UPDATE: There’s An Epidemic Affecting Millions Of Dogs, Now One Of Them Needs Our Help
November 10, 2015
**UPDATE 11/27/2015**Sheana, a gentle and fearful two-year-old mix, needed a holiday miracle, and a holiday miracle she got. With the clock ticking and her euthanasia date set for Sunday, the affectionate brindle girl--whose kennel anxiety had severely affected both her behavior and her quality of life--was given the gift of life when supporters worldwide rallied to raise the funds to send her to Forever Home Rehabilitation Center, where she will receive the training she needs to feel safe and confident in her own skin.
Forever Home Rehabilitation Center works with misunderstood dogs like Sheana, whose fear of confinement and isolation, exacerbated by life in the shelter environment, has taken a severe toll. Sheana will be aided by a pack of other dogs of all shapes and sizes who have survived hardship and abuse and come out the other side, dogs who now work everyday to help terrified dogs learn how to trust. She will learn how to deal with her anxiety, and hopefully someday soon, she will be adopted into a forever home. We can't wait to see what lies ahead for Sheana; she does, after all, have her whole life ahead of her.
**UPDATE 11/25/2015**Sheana, an affectionate and lovable brindle mix, suffers from kennel anxiety. Sadly, the petite and tender-hearted pup is scheduled to be euthanized if she does not find a home before Sunday, November 29th. Sheana's fear of confinement has reached the point that she can no longer live in a kennel environment. Over the past few months, Sheana has been in loving hands of Forgotten Friends of Long Island Animal Rescue, but now the time has come for a miracle.
Sheana is a sweet, devoted dog who enjoys nothing more than sitting in someone's lap while watching the world go by. When she’s with a person she trusts, she snuggles up, gives doting kisses, and flips over to show her belly with a big, floppy-tongued smile. She doesn’t care about expensive toys or a big house; she just needs a chance to live a happy life.
Sheana needs a home, something she's never had before, and because of her anxiety, Sheana should be in a home without kids or other pets. Her forever person is someone who will give her the love and time she needs to feel safe and secure. Ultimately, Sheana wants someone to love her. She will return the favor in tenfold.
Sheana needs a miracle, and in the words of Dog Coordinator Beth Marzo, “miracles do happen.” It is the holiday season, after all, and if anyone deserves the gift of life, it’s Sheana. Sheana can be found at Forgotten Friends of Long Island and can be reached through her Facebook page, via email at [email protected], or by phone at 516-719-0808. Please share her story so we can find this sweet soul a home in time. She'll be waiting.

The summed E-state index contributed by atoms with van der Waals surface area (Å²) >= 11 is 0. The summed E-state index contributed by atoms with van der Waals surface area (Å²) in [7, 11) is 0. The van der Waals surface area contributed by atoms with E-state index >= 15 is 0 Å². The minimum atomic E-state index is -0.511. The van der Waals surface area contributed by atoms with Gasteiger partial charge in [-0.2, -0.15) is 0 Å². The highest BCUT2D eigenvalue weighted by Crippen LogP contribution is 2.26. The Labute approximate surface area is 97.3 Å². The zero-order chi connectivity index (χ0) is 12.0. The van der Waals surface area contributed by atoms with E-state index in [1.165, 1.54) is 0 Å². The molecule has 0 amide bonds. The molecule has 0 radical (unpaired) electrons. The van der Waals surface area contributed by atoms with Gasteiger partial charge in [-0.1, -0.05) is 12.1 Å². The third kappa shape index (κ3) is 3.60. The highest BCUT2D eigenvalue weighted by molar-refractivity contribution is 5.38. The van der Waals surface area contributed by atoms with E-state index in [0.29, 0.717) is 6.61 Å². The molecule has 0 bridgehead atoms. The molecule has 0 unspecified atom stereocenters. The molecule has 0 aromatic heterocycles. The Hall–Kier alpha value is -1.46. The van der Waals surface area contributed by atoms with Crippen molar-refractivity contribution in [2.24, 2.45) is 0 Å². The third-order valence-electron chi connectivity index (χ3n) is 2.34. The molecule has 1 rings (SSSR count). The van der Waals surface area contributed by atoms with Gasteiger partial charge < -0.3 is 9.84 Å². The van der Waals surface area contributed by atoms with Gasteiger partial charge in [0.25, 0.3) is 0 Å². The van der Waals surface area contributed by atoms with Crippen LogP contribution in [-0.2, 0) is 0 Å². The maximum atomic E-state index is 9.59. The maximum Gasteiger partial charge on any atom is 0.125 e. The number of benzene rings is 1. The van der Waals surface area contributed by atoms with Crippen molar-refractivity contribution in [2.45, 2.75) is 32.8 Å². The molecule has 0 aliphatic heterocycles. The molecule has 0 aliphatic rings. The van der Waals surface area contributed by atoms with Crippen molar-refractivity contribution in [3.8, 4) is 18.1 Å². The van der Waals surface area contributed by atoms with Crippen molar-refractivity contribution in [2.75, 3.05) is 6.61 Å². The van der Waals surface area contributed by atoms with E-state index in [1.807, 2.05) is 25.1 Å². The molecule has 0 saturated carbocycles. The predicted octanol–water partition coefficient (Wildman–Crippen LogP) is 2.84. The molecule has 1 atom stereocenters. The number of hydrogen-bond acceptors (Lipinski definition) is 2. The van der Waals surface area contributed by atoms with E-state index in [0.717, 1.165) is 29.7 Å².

For humans, living in solitary confinement is an extreme form of punishment, but for millions of homeless dogs across the country, it’s sadly a daily part of life. As with people, dogs living in small spaces - like cages and kennels - can suffer from serious psychological hardship. According to recent studies, even the most well-cared-for and well-trained dog can quickly start exhibiting signs of mental illness and "kennel anxiety" when confined. For shelter animals, the situation is one that is rarely addressed, and it’s one that needs to be discussed.
Take Sheana, a petite, brindle Boxer-Pit mix being cared for at Forgotten Friends of Long Island Animal Rescue, an outstanding organization devoted to helping animals who have gone unnoticed and unadopted for extended periods of time in larger municipal shelters. Although Sheana is loved deeply by dog coordinators Beth Marzo, Lynda Lack, and the Forgotten Friends staff of volunteers, she suffers from severe kennel anxiety. When she’s outside of her kennel, Sheana is a happy dog. At Forgotten Friends, she has earned the nickname “SheanaBallerina” for her astonishing athleticism and playful, loving disposition. According to Beth, as soon as Sheana's let out of the kennel, she “literally tries to hug you.” Sadly, when she's put back inside her kennel, she deteriorates.
Sheana has the tell-tale symptoms of kennel anxiety, including obsessively spinning or repeatedly pivoting in circles. She spends much of her time crying for help, and being isolated and alone escalates the distress. Kennel anxiety also results in stress-induced weight loss, diarrhea, and excessive panting. In cases like Sheana’s, it can lead to self-harming behaviors. A dog suffering from kennel anxiety might exhibit missing hair and raw or bleeding skin, most commonly on the legs or tail.